The Heartbleed Bug is a serious vulnerability in the popular OpenSSL cryptographic software library. This weakness allows stealing the information protected, under normal conditions, by the SSL/TLS encryption used to secure the Internet. SSL/TLS provides communication security and privacy over the Internet for applications such as web, email, instant messaging (IM) and some virtual private networks (VPNs). The Heartbleed bug allows anyone on the Internet to read the memory of the systems protected by the vulnerable versions of the OpenSSL software. This compromises the secret keys used to identify the service providers and to encrypt the traffic, the names and passwords of the users and the actual content. This allows attackers to eavesdrop on communications, steal data directly from the services and users and to impersonate services and users.
What is the CVE-2014-0160?
CVE-2014-0160 is the official reference to this bug. CVE (Common Vulnerabilities and Exposures) is the Standard for Information Security Vulnerability Names maintained by MITRE. Due to coincident discovery a duplicate CVE, CVE-2014-0346, which was assigned to us, should not be used, since others independently went public with the CVE-2014-0160 identifier.
Am I affected by the bug?
You are likely to be affected or indirectly. OpenSSL is the most popular open source cryptographic library and TLS (transport layer security) implementation used to encrypt traffic on the Internet. Your popular social site, your company’s site, E-commerce site, hobby site, site you install software from or even sites run by your government might be using vulnerable OpenSSL. Many of online services use TLS to both to identify themselves to you and to protect your privacy and transactions. You might have networked appliances with logins secured by this buggy implementation of the TLS. Furthermore you might have client side software on your computer that could expose the data from your computer if you connect to compromised services.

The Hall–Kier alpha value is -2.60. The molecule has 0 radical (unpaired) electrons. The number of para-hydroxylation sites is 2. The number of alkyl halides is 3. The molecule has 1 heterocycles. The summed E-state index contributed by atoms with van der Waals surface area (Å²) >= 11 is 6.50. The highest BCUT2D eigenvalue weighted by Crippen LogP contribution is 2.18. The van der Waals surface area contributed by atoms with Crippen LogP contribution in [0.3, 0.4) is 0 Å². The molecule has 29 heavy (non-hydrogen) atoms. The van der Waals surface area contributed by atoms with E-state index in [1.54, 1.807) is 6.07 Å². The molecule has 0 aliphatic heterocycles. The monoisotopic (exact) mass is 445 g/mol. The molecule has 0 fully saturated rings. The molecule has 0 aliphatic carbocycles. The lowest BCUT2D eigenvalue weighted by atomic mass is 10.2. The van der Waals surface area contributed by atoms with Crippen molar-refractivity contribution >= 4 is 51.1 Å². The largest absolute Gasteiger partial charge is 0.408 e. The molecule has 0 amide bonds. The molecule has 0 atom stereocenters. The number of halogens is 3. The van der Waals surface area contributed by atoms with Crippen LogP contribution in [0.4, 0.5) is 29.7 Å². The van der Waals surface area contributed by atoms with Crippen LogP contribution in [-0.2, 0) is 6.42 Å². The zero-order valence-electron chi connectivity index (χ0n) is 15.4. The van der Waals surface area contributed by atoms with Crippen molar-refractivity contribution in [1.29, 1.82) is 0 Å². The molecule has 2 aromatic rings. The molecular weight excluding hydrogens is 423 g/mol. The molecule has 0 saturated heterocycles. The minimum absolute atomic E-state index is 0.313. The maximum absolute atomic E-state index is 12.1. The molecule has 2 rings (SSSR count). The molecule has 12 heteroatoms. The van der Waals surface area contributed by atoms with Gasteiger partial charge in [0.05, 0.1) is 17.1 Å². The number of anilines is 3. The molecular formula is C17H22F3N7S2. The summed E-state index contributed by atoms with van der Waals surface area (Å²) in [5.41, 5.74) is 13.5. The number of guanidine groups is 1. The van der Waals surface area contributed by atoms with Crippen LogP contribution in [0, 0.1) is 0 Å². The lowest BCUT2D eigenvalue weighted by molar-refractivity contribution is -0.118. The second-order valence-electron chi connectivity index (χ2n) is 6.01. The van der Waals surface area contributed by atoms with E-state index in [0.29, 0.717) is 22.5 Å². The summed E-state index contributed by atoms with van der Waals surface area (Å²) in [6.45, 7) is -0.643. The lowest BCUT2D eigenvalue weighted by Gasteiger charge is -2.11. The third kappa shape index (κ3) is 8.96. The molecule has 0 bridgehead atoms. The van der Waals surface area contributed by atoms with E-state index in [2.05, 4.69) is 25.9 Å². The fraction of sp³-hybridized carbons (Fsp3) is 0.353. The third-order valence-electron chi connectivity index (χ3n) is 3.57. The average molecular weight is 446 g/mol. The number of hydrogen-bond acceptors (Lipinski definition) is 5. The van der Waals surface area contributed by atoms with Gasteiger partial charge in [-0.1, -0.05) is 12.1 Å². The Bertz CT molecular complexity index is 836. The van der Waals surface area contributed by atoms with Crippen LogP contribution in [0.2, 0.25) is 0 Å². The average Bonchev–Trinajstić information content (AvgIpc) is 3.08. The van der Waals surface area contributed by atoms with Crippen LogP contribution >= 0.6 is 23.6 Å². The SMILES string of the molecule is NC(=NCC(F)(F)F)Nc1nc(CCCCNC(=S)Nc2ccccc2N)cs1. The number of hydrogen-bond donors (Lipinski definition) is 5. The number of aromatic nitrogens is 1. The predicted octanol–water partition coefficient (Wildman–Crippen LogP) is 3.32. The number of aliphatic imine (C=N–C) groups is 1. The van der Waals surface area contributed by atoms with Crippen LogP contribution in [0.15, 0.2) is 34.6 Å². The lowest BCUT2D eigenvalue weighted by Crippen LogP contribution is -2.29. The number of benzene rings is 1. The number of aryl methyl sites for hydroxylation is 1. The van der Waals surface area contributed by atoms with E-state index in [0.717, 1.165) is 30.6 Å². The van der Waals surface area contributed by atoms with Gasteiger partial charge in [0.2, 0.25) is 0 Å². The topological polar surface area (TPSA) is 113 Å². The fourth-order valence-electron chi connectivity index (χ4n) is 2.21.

What versions of the OpenSSL are affected?
Status of different versions:
OpenSSL 1.0.1 through 1.0.1f (inclusive) are vulnerable
OpenSSL 1.0.1g is NOT vulnerable
OpenSSL 1.0.0 branch is NOT vulnerable
OpenSSL 0.9.8 branch is NOT vulnerable
What should website owners do?
Verify if you are using a vulnerable version of OpenSSL.Upgrade OpenSSL as soon as possible. OpenSSL 1.0.1g was released on April 7, 2014. Reissue your security certificates for SSL/TLS. The vulnerability has been present for two years and there is no way to verify if your private key has been compromised as a result of this vulnerability. In addition, a compromised key would be used to silently monitor communications from your users and the attack would be undetectable. It is prudent to assume a breach and proactively reissue security certificates. Implement Perfect Forward Secrecy. This additional layer of security protects encrypted data from several potential attacks by using a per session random keys. Change passwords: If the compromised OpenSSL library had been used to protect login and password information (e.g. like in many cases using SSL for account login pages), this information should be considered compromised. That means that after the library has been upgraded all compromised passwords should be changed. The best way to do this is to inform the users that their password might have been compromised due to this vulnerability and that they should change their password, combined with system of one-time forced change of password after login.
What should users do?
Unfortunately there’s not much a user can do. If you have an account at one of the many large websites that may have been affected, you can proactively change your password just to be safe